Let's run through an example. I'm using a nRF91 DK board and the nRF91 samples in the Exploratory Engineering GitHub repo. Make sure you have a working toolchain and nRF91 SDK installed.

Start by registering the device at https://nbiot.engineering/. If you haven't got the IMSI and IMEI you can use the AT Client sample from the nRF SDK and type AT+CIMI (for IMSI) plus AT+CGSN=1 (for IMEI) in a serial terminal.

Build the FOTA sample by running west build samples/fota then west flash when you run it you'll see the client register itself:

***** Booting Zephyr OS build v2.0.99-ncs1 *****
[00:00:00.338,378] <inf> lte_lc: PDP Context: AT+CGDCONT=0,"IP","mda.ee"
[00:00:33.209,472] <inf> app_fota: Modem firmware version: mfw_nrf9160_1.0.1
[00:00:33.209,533] <inf> net_lwm2m_rd_client: Start LWM2M Client: nrf-352656100299737
[00:00:33.849,853] <inf> net_lwm2m_rd_client: RD Client started with endpoint 'nrf-352656100299737' with client lifetim0
[00:00:34.342,041] <inf> net_lwm2m_rd_client: Registration Done (EP='242016000001673')

If you want to manage the firmware on the device via the API you have to configure the collection. You can either manage all devices in the collection or each device individually. The latter is nice if you just want to test firmware for a single device or have fine-grained control on which device gets upgraded when.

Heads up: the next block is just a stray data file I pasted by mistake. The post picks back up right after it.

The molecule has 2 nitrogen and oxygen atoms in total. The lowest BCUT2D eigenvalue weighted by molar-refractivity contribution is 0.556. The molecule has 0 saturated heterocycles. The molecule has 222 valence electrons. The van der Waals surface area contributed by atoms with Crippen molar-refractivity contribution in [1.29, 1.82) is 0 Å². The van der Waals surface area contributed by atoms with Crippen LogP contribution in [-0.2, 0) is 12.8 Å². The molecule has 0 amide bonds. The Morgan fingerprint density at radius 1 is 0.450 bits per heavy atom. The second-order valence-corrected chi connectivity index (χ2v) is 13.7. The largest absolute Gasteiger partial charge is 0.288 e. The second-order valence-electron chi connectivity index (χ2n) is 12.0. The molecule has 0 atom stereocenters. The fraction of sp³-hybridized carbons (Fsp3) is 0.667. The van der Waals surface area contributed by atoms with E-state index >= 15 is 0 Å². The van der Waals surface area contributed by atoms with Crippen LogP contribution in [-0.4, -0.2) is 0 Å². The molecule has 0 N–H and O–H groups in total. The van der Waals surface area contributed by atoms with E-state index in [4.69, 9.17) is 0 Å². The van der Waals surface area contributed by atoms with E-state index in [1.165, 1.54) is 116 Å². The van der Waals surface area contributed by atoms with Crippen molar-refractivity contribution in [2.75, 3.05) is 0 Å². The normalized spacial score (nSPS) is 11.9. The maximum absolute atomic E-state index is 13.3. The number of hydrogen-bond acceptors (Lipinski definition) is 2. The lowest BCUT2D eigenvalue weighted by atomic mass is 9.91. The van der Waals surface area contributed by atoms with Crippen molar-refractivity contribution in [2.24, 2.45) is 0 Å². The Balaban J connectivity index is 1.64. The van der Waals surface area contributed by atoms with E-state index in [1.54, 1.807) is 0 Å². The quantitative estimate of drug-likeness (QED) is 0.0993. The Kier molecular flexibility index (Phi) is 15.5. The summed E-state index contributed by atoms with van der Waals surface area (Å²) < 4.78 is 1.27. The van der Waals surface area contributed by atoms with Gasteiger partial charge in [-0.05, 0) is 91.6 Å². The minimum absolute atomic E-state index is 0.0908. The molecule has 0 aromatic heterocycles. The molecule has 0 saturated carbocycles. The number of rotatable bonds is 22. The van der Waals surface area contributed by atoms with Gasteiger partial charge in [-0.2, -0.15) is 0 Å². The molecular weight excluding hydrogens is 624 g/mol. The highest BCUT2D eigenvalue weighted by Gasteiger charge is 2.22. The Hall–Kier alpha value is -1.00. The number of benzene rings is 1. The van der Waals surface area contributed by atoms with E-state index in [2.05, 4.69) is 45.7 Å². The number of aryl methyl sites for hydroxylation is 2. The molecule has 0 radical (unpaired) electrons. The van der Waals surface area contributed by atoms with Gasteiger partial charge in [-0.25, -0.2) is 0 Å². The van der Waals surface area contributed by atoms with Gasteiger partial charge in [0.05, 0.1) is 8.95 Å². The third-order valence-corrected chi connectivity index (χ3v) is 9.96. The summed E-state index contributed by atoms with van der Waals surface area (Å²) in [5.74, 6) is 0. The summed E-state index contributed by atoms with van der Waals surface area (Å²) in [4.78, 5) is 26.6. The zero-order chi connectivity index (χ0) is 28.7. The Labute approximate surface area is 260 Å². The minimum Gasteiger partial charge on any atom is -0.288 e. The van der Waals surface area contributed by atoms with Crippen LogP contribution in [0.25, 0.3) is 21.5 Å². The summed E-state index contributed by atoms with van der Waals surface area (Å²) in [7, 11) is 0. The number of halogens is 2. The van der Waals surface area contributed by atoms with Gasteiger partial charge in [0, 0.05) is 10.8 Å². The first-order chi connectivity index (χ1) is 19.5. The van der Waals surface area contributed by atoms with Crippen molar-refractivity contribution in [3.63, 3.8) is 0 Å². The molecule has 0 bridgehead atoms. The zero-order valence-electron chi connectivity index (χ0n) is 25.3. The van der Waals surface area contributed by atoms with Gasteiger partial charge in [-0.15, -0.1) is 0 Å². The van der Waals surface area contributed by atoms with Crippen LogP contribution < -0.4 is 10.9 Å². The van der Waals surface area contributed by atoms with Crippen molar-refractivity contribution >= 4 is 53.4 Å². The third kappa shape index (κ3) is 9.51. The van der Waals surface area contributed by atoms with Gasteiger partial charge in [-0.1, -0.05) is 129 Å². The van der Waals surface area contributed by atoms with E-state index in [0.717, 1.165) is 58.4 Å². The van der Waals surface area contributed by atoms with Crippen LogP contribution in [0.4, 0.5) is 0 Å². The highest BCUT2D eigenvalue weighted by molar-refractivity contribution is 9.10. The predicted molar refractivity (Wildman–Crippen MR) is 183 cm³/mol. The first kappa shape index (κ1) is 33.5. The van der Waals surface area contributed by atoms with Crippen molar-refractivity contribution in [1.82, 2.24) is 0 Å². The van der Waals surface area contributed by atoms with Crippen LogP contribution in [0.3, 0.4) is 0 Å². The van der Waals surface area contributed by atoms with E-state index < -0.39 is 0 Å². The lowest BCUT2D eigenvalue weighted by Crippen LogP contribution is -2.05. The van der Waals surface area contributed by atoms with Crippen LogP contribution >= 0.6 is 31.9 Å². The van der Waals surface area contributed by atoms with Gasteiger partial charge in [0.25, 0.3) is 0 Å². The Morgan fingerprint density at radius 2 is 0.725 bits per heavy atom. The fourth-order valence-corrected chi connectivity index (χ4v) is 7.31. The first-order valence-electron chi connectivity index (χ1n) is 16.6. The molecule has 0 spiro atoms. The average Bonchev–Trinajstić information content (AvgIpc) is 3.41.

I'm using curl to talk to the API (create an admin API token for the colletion that you're using). If you are doing this on your own computer the IDs of the collection and device will be different from your own so make sure you change them.

If we look at the collection resource where our device is the firmware section has management set to ´"disabled"`. Note that I'm using environment variables for the API token and IDs to make life a bit easier:

$ curl -HX-API-Token:${TOKEN} https://api.nbiot.engineering/collections/${C}
{
  "collectionId": "17dh0cf43jfnni",
  "teamId": "17dh0cf43jfida",
  "fieldMask": {
    "imsi": false,
    "imei": false,
    "location": true,
    "msisdn": false
  },
  "firmware": {
    "management": "disabled"
  },
  "tags": {
    "name": "FOTA collection"
  }
}

Let's update it to "device":

$ curl -XPATCH -d'{"firmware":{"management": "device"}}' -HX-API-Token:${TOKEN} https://api.nbiot.engineering/collections/${C}
{
  "collectionId": "17dh0cf43jfnni",
  "teamId": "17dh0cf43jfida",
  "fieldMask": {
    "imsi": false,
    "imei": false,
    "location": true,
    "msisdn": false
  },
  "firmware": {
    "management": "device"
  },
  "tags": {
    "name": "FOTA collection"
  }
}

Now that the API is ready we can reboot the device and when it registers the next time you'll see a few new fields in the firmware section.

 curl -HX-API-Token:${TOKEN} https://api.nbiot.engineering/collections/${C}/devices/${D}
{
  "deviceId": "17dh0cf43jg6hn",
  "collectionId": "17dh0cf43jfnni",
  "imei": "352656100299737",
  "imsi": "242016000001673"
}
# ... the device registers
$ curl -HX-API-Token:${TOKEN} https://api.nbiot.engineering/collections/${C}/devices/${D}
{
  "deviceId": "17dh0cf43jg6hn",
  "collectionId": "17dh0cf43jfnni",
  "imei": "352656100299737",
  "imsi": "242016000001673",
  "tags": {
    "3gpp-ms-timezone": "4000",
    "radius-allocated-at": "2019-12-18T12:03:19Z",
    "radius-ip-address": "10.8.1.98"
  },